If last week’s episode dealt with body horror (ass
splinters! lodged Q-tips!), this week’s episode deals with the horror of finishing
things. Hannah struggles — but not too hard — with wrapping up her barely
inchoate manuscript, while “Girls” struggles with capping off its second season
in a coherent, consistent fashion. It fails.
Some combination of Hannah’s OCD and her innate laziness has
caused her ebook deal to crash and burn. She’s written practically nothing, and
Pumpt Magazine editor David (John Cameron Mitchell), reminding Hannah of her
already-received advance hanging in the balance, threatens to sue her if she
doesn’t produce a manuscript by the day’s end. Hannah, disconnected from
reality, opts to spend her make-or-break moment tending to her ruptured
eardrum, flipping through glossies and giving herself a “short n’ gorgeous”
haircut that goes awry. Neighbor Laird (Jon Glaser) cleans it up for her, and
also gives her the wake-up call that most “Girls” viewers have been waiting
for: “You know what, Hannah? You are the most self-involved, presumptuous
person I have ever met. Ever.”
This would be a more relish-worthy retort if it didn’t come
crammed in the middle of one of the worst episodes in the series’ history.
After her slow and soulful rendition of Kanye West’s “Stronger” followed by desk sex
with Charlie in his office, Marnie is still in Crazy Town, and for some reason
Charlie is willing to be her escort. Marnie almost has a Booth Jonathan repeat
incident, thinking Charlie is sleeping with her casually. But after she shouts
at him over brunch, berating him for not wanting to “settle down” at the tender
age of 25, he blandly admits his love for her.
This episode suffered from a distinct pressure to wrap up
storylines, or at least to have a Big Event occur in each storyline (except for dear Jessa, who is still MIA and only present via her coolly dismissive
voicemail greeting). I was intrigued to see Adam and Natalia giving it the old
college try after their highly uncomfortable sexual encounter from last week’s
episode. Here, Natalia seems willing to work on things with Adam, particularly
his romantic/sexual control issues that have come to the fore. “I can like your
cock and not be a whore,” she asserts, while he pumps away on top of her.
But, deep down, Adam wants someone to like his cock and accept his male-narrated slut-calling.
This is an interesting thread to be gleaned from his ultimate return to Hannah,
who as we remember from the first season had (mostly) no problem playing along
with his sexual preferences. (She also “acted like [he] was teaching her everything,” as Adam admitted during his
AA meeting.) Yet Hannah and Adam’s reunion at this episode’s end plays more like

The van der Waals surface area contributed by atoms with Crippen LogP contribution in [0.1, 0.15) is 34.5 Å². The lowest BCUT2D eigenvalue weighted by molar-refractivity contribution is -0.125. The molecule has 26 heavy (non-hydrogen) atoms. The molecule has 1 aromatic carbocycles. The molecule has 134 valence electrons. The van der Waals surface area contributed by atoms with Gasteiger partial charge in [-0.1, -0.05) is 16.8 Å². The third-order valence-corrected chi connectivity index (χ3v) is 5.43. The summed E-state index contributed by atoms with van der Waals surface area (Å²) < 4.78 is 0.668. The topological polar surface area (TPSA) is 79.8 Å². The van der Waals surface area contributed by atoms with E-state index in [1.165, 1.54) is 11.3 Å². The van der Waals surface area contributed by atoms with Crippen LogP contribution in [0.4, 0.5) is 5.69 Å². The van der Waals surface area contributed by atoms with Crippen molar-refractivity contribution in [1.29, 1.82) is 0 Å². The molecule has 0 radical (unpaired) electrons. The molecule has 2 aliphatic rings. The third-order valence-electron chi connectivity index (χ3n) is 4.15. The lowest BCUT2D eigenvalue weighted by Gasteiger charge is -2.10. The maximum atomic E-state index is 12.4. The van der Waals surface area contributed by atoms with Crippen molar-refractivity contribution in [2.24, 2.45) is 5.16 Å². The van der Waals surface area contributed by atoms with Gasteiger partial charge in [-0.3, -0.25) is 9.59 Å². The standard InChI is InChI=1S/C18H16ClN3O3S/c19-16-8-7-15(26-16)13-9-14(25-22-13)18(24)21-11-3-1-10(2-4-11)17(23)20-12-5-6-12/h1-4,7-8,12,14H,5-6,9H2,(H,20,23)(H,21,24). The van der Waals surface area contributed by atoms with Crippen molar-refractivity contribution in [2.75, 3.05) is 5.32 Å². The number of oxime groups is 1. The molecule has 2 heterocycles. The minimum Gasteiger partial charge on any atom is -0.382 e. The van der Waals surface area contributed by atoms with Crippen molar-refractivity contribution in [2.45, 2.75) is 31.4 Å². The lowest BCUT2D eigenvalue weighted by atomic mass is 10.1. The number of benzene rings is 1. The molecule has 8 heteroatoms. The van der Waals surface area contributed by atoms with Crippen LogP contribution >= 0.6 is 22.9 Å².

a Ross-and-Rachel sitcom moment, with a dewy and shirtless Adam hightailing it
through the streets and subways of Brooklyn to sadsack Hannah, breaking down her door and
then cradling her in his arms. What could have been a shrewd comment on Adam
and Hannah’s power dynamic instead turns into a forced, glossed-over denouement
to a fairly strong season.
In an attempt to end on a positive note, I will commend Ray
and Shoshanna’s scenes. Former SNL alum Colin Quinn makes a funny cameo as the
Grumpy’s Café owner who talks Ray down from his Latin Studies PhD cliff and
instead convinces him to become the manager at a new Brooklyn Heights location.
Alas, this promotion doesn’t impress Shosh, because really it’s Ray’s dark and
dismal (or “critical,” take your pick) view of the world that’s not working for
her. Their ten-year age gap is showing fatal signs of stress: Ray enjoys being
jaded, and Shoshanna, somewhat wisely, realizes she will have plenty of time
later on for bitterness, and that her early twenties are about retaining
positivity and kissing Adult Male Blonds.
And so the one couple I like from the series breaks up,
while two other couples awkwardly and phonily get back together. It will be interesting
to see how these developments progress (or devolve) in Season Three. The
problem with the series’ recent focus on its strong male characters — the guys
of “Girls” — is that a narrative obligation arises to keep them in the picture.
If only that obligation didn’t manifest in such woefully typical ways.
Bits and pieces:
- This episode is directed by Lena Dunham, and co-written by
Dunham and Judd Apatow.
- “Sight of the Sun” by fun. plays over the end credits.
(fun.’s lead guitarist, Jack Antonoff, is Dunham’s real-life boyfriend.)
- Best line goes to David, quoting e.e. cummings: “Chloe
Sevigny… not even the rain has such small hands.”